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4 Tips to Reduce the Tax Burden of Being an Independent Contractor

By Sean M. Hugo, CPA

As technology has evolved over the last decade, more and more people are working as independent contractors, also known as "1099 contractors" or "1099 employees." The benefits of setting one's own hours and working mobile are just a few of the benefits enjoyed by former employees turned independent contractors. However, when it comes to tax return preparation, independent contractors can run into some trouble.There are a few landmines out there in the tax code for independent contractors that workers - who were formerly employees and are now 1099 contractors - need to know about before they complete any independent contractor tax forms.

Understanding Employment Taxes

Independent Contractor Taxes - 4 Tips To Reduce Taxes for 1099 Contractors.pngAs an employee, when you received your paycheck your employer held back income tax, social security and medicare taxes. What you didn't see happen behind the scenes is your employer then matched the social security amount and medicare amount withheld from your check and sent that to the IRS.

As an independent contractor, you are now responsible for not only the income tax due, but also both sides of the social security and medicare taxes.

Listen carefully: the combined rate for social security and medicare is 15.4% and is figured on the earnings from your business activities and calculated before itemized deductions or personal exemptions. When you factor in the combined income tax and social security tax, medicare tax, and state income tax, the combined tax rate can hover around 50%.

Independent Contractor Taxes

Now that I have your attention, here are a few things that you can do to help reduce the tax burden of being an independent contractor.

  • Look into opening up a retirement account that you can contribute to on a before-tax basis. In many cases a SEP IRA will help allow for the most money to be put back for retirement each year, and will thus result in a large reduction in your tax burden.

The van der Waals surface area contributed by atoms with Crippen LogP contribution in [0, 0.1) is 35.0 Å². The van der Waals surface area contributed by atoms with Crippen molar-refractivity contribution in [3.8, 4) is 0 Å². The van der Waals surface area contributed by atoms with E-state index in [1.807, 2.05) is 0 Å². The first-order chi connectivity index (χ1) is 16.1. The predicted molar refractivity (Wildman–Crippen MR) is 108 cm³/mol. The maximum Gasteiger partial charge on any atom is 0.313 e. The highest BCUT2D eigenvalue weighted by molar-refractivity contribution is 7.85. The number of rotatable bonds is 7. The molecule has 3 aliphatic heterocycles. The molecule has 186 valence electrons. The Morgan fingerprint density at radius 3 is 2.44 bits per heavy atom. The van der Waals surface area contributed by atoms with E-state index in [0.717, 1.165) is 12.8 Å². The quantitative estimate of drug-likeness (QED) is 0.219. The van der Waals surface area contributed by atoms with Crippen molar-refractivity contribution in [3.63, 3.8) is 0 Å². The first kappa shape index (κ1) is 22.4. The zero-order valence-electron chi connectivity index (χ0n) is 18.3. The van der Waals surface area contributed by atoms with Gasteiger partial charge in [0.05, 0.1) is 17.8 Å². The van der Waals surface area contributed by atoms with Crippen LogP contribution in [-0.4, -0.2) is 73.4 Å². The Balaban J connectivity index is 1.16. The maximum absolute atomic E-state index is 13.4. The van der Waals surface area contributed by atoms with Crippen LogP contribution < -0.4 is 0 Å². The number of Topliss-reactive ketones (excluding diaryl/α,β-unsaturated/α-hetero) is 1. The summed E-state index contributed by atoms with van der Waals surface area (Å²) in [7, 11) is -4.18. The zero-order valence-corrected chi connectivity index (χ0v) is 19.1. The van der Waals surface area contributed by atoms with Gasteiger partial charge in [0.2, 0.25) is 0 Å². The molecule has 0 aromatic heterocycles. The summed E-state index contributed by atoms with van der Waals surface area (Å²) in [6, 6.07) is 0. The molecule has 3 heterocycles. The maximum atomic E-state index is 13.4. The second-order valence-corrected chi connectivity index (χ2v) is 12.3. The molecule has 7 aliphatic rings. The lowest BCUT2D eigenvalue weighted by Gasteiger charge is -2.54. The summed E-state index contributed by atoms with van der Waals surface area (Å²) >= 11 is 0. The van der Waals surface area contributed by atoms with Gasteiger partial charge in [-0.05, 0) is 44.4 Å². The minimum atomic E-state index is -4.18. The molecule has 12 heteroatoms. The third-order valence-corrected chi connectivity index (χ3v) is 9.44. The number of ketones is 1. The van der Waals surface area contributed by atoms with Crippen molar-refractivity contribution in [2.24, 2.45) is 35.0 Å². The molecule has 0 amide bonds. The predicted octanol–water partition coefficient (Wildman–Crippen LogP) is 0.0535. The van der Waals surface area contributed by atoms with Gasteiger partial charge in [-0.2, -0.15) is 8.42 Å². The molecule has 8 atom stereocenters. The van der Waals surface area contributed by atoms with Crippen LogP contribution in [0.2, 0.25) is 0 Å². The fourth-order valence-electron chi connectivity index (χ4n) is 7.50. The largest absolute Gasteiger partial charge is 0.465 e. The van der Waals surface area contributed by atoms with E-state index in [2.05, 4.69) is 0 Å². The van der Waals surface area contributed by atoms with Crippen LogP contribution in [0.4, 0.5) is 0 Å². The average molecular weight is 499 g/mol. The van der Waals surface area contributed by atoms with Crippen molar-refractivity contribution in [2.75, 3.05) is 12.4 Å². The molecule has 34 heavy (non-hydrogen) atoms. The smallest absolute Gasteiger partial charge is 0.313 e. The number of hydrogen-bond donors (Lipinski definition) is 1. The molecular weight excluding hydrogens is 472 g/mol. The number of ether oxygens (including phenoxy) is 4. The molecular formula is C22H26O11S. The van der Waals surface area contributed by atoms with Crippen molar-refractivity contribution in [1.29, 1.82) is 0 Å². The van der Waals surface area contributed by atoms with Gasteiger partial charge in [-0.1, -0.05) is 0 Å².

• Understand the rules regarding business miles. The IRS will allow you to deduct business miles as an independent contractor. However, the IRS will not allow a mileage deduction for commuting miles, so it is important to understand the difference.
  • Do you have teenage kids? Are they always asking for money? Of course they are. Why not hire them to do some filing or cleaning your office? You get a business deduction - which lowers your tax - and your child learns the value of a dollar. It is a win-win for everyone. It is important to keep a few things in mind: be sure to document the work that was performed, and it would be a good idea to have some type of timesheet showing the time spent on the tasks. Also the pay must be commesurate with the tasks performed.
  • Do you need to have a business meeting? Why not hold the meeting at your house instead of reserving a hotel meeting facility? The IRS will allow for a deduction for reasonable and necessary expenses. A business meeting would meet this criteria. Your business would pay you personally for the use of your residence, thus creating a tax deduction. The beautiful part of this is the IRS allows taxpayers to rent their personal residence for 14 days or less without picking up the income as taxable.
One of the key factors in managing your taxes as an independent contractor is to be proactive and not wait until the last minute. Give us a call today at our office and we can discuss some your business and help you identify all the deductions you may have been missing.